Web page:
Bonnie was smiling at her friend Sally’s intoxication with the music outwardly manifested on her pretty face in the form of dreamy look with her eyes closed as if she were watching musicians playing it on stage just for her. That’s one of the reasons Bonnie likes her friend: Sally’s artlessness unsullied by her intelligent prowess makes her trustful, beautiful, and soulful. When Sally opened her eyes, she smiled at Bonnie and started piping up: “You know Bonnie, I love this music so much that all my grief, angst, and trifles desiccate, then die… It’s very vivacious and and jubilant, uplifting my otherwise somber mood to make me believe that the world isn’t that such a bad place to live.” Sally’s eyes becoming sparkling with verve and her cheeks flushed with rose pink, all because of the love of the music. And her rhapsody of love began as follows:
The Arrival of the Queen of Sheba is a sinfonia for two oboes and strings written by George Frideric Handel, originally from Germany but later moved to England for advancement of his musical career. By the way his father was an eminent barber-surgeon as it was customary for a barber to work sideline as a dentist and surgeon. That’s a bit odd, isn’t it? Anyway, the music was first premiered in London as the first scene of Act III in the oratorio Solomon. But rather than the whole oratorio, this brightly charming interlude has been widely appreciated as a separate set piece because it’s so appealing to the senses, I presume. Besides, the piece was widely played during wedding ceremonies into the bargain! Come to think of it, it is such a vivacious melody apposite to an entrance of a beautiful bride into a church. You know, like the beautiful regal queen of Sheba arriving at Jerusalem with a grand entourage, with camels carrying a munificent largess, a resplendent panoply of magnificent treasure!”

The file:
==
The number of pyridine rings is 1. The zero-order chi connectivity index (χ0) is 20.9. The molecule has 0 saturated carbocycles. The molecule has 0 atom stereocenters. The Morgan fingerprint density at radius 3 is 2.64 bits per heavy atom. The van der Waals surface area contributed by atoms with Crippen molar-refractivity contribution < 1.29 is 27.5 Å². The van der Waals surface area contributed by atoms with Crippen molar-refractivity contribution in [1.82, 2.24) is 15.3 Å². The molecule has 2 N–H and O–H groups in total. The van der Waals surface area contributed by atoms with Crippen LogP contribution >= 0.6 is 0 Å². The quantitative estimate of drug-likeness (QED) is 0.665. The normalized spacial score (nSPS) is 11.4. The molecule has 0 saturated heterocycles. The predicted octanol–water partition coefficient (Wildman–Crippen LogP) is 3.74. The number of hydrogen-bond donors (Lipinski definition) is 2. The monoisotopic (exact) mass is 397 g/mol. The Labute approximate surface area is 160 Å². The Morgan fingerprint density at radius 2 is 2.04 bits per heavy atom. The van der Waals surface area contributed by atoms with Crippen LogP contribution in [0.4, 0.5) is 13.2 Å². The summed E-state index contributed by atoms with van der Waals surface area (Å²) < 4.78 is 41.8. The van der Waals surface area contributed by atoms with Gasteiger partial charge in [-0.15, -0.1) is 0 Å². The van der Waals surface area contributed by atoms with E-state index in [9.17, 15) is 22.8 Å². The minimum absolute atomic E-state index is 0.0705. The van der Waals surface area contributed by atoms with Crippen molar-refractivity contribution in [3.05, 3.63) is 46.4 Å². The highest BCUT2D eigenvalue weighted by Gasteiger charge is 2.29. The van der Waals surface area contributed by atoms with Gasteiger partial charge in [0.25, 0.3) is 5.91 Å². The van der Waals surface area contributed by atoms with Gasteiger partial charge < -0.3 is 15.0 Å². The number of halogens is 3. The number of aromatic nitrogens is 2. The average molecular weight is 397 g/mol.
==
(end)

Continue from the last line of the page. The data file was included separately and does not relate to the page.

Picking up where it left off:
While listening to Sally’s lecture on Handel and the sinfonia, Bonnie was envisioning in her mind’s eye a scene in which she as a chaste and beautiful bride in wedding gown like a valley in a vale was entering a cathedral to proceed to the altar where her gallant husband was waiting… That’s a nice change of mundane scenery of life, Bonnie thought. Ah, the power of the music is so irresistibly masculine and impossibly arresting that the only way you can escape from its fatally sensuous intoxication is to yield to it. It’s all because of the magic of music, moody food that is bartered for love. The Bard knew it as well: “In sweet music is such art: killing care and grief of heart fall asleep, or hearing die.”
P.S I light a cigarette as a disciple of Zoroaster, worshiping sacred fire, and a student of Prometheus, who taught mortals how to kindle fire and use it for the benefit of Mankind. It’s a prerogative of a human being. Apes might simulate semblance of motion, but not the dexterity of manipulating fire and the delight of sensation. Deleterious -yes – but pleasurable and irresistible.